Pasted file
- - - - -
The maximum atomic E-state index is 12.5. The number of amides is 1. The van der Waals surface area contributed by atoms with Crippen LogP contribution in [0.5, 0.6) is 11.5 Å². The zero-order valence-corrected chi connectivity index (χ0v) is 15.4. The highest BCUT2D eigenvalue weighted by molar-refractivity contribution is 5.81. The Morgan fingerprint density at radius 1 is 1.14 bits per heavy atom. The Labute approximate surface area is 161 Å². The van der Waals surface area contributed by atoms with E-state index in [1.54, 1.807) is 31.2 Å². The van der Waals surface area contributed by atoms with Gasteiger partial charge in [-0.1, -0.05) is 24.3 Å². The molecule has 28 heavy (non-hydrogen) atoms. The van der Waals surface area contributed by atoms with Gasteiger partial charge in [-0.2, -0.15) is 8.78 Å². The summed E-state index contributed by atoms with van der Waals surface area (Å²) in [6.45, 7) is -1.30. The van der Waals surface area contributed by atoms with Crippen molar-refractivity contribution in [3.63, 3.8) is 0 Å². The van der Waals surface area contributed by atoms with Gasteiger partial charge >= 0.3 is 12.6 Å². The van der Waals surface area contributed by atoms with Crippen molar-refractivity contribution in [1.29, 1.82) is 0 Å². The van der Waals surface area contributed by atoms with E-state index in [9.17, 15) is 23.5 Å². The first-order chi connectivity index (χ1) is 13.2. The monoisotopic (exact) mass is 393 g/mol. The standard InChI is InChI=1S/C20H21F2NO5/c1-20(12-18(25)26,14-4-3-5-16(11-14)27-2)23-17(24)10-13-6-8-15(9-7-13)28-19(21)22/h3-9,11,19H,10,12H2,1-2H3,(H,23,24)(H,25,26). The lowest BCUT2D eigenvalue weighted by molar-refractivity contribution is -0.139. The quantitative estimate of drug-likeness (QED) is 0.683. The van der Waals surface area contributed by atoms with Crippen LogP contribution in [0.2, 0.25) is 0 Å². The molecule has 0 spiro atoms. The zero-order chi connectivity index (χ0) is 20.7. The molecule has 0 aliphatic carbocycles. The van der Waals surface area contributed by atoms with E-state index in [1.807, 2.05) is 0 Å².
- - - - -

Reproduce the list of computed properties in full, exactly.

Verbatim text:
The maximum atomic E-state index is 12.5. The number of amides is 1. The van der Waals surface area contributed by atoms with Crippen LogP contribution in [0.5, 0.6) is 11.5 Å². The zero-order valence-corrected chi connectivity index (χ0v) is 15.4. The highest BCUT2D eigenvalue weighted by molar-refractivity contribution is 5.81. The Morgan fingerprint density at radius 1 is 1.14 bits per heavy atom. The Labute approximate surface area is 161 Å². The van der Waals surface area contributed by atoms with E-state index in [1.54, 1.807) is 31.2 Å². The van der Waals surface area contributed by atoms with Gasteiger partial charge in [-0.1, -0.05) is 24.3 Å². The molecule has 28 heavy (non-hydrogen) atoms. The van der Waals surface area contributed by atoms with Gasteiger partial charge in [-0.2, -0.15) is 8.78 Å². The summed E-state index contributed by atoms with van der Waals surface area (Å²) in [6.45, 7) is -1.30. The van der Waals surface area contributed by atoms with Crippen molar-refractivity contribution in [3.63, 3.8) is 0 Å². The van der Waals surface area contributed by atoms with Gasteiger partial charge >= 0.3 is 12.6 Å². The van der Waals surface area contributed by atoms with Crippen molar-refractivity contribution in [1.29, 1.82) is 0 Å². The van der Waals surface area contributed by atoms with E-state index in [9.17, 15) is 23.5 Å². The first-order chi connectivity index (χ1) is 13.2. The monoisotopic (exact) mass is 393 g/mol. The standard InChI is InChI=1S/C20H21F2NO5/c1-20(12-18(25)26,14-4-3-5-16(11-14)27-2)23-17(24)10-13-6-8-15(9-7-13)28-19(21)22/h3-9,11,19H,10,12H2,1-2H3,(H,23,24)(H,25,26). The lowest BCUT2D eigenvalue weighted by molar-refractivity contribution is -0.139. The quantitative estimate of drug-likeness (QED) is 0.683. The van der Waals surface area contributed by atoms with Crippen LogP contribution in [0.2, 0.25) is 0 Å². The molecule has 0 spiro atoms. The zero-order chi connectivity index (χ0) is 20.7. The molecule has 0 aliphatic carbocycles. The van der Waals surface area contributed by atoms with E-state index in [1.807, 2.05) is 0 Å².